If you missed it already, the countdown of the new Golazo 50 began last week so you can catch here…
50-46 / 45-41 / 40-36
If you don’t know what this is, it is the annual look at the 50 best young players in Argentina. All the information about the list is in the first part so let’s get on with part four: 35-31…
It’s easy to lose track of Vélez Sarsfield’s impressive youngsters given the number that have made the seamless step up to first team action but while Matías Vargas and more recently Thiago Almada have grabbed the headlines, Lucas Robertone has been a consistent performer under manager Gabriel Heinze.
Whether it be providing goals as a number ten in behind the striker, making the selfless runs out wider on either flank or demonstrating the responsibility to play deeper, Robertone’s versatility has been an asset. Three goals and an assist this season to add to his five-goal haul last term, the 21-year-old’s late darts into the penalty area have provided Vélez with an added threat.
However, Robertone’s ability to link play, thread passes and run into channels in combination with a high work rate that allows for Heinze’s demanding pressing has made the midfielder an almost indispensable part of the Vélez side. Ending the year in fifth, if El Fortín can kick on and claim a Copa Libertadores spot, Robertone’s contribution will likely be vital and could well spark a European bidding war.
For some their breakthrough season comes as a teenager but for others a little patience is required and for Nicolás Reniero that is certainly the case. The San Lorenzo forward has bided his time, spent a season out on loan in the B Nacional, and now become a key player for El Ciclón.
Arguably that could have been because of a dip in San Lorenzo’s fortunes and recurrent injuries to Nicolás Blandi but for whatever reason, Reniero has taken his chance and impressed in the Superliga. Three goals from 12 starts may not be the most prolific stat but often dropping deeper to play behind a central striker, fewer have worked harder than the 23-year-old for San Lorenzo.
Overcoming the home sickness that ruined earlier chances in his childhood to return to Buenos Aires at seventeen from his home in Entre Ríos, Reniero finally settled into life in Bajo Flores. A league champion at U20 and reserve level, El Príncipe was a regular goal scorer and when on loan at Almagro during the 2016/17 season managed almost a goal every two games. That rate has decreased but his awareness, link-up play and work rate have shown a far more rounded game.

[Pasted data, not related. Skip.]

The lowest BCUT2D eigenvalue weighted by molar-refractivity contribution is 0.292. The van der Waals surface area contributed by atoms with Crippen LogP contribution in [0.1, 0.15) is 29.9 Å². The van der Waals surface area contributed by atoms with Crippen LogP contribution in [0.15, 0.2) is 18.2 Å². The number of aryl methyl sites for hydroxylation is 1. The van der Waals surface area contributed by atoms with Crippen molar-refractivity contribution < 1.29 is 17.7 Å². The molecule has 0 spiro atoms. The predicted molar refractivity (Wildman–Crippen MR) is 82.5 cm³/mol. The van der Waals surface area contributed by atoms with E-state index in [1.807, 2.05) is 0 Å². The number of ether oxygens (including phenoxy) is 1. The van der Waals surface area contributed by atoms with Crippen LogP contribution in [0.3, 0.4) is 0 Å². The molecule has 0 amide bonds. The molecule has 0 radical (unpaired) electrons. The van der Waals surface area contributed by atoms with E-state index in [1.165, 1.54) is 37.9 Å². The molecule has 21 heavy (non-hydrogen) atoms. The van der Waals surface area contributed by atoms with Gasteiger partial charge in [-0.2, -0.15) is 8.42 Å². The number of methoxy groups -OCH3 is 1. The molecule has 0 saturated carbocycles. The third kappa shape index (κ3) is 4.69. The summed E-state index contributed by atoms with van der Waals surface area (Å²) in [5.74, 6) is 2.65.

If Marcelo Gallardo feels you are good enough to come off the bench in the biggest match in River Plate’s history at 18 years of age, it is probably safe to assume you have something special. It may only have been a brief cameo but Julián Álvarez stepping out at the Bernabéu against Boca Juniors proved just how highly River think of the young forward.
Coming close to joining Real Madrid as a child, the Spanish club’s inability to sign a player under 13 was a blessing for River and after joining the youth ranks it was clear that Los Millonarios had a rare talent on their hands.
Scoring plenty at youth level, Álvarez signed his first professional contract in 2018 and an immediate €15 million release clause was included. Despite always wanting to get into the penalty area and admiring former River striker Lucas Alario, what has already been evident is that Álvarez possesses the vision and passing ability to play off a centre forward and following the Sudamericano could play a central role in the next chapter of Gallardo’s River story.
Defensa y Justicia
Brother of Brian and Leandro, Nico is the youngest of the Fernández clan and has been in barnstorming form for the last 12 months or so. Nicknamed Uvita (little grape), he burst onto the scene at the tail end of 2017 with goalscoring exploits from the left wing and continued in a similar vein, finishing the season with eight goals in 18 league appearances.
Defensa y Justicia have built a reputation for playing exciting football with an onus on youth and Fernández has been one of the leading lights in their surprise title challenge. Operating in more of a centre forward role, he hasn’t been quite so fruitful in front of goal but has still managed four strikes in 14 games, as well as four in seven during El Halcón’s run to the Copa Sudamericana quarter finals. If he keeps up this form then it would be a surprise if the pacey, direct attacker remains at Florencio Varela much longer.
Pingback: Golazo 50 2018: Argentina’s best young players (30-26) | golazo argentino·
Pingback: Golazo 50 2018: Argentina’s best young players (25-21) | golazo argentino·
Pingback: Golazo 50 2018: Argentina’s best young players (20-16) | golazo argentino·
Pingback: Golazo 50 2018: Argentina’s best young players (15-11) | golazo argentino·
Pingback: Golazo 50 2018: Argentina’s best young players (10-6) | golazo argentino·
Pingback: Golazo 50 2018: Argentina’s best young players (5 & 4) | golazo argentino·
Pingback: Golazo 50: Argentina’s best young players (3 & 2) | golazo argentino·
Pingback: Golazo 50: Argentina’s best young players (NUMBER ONE) | golazo argentino·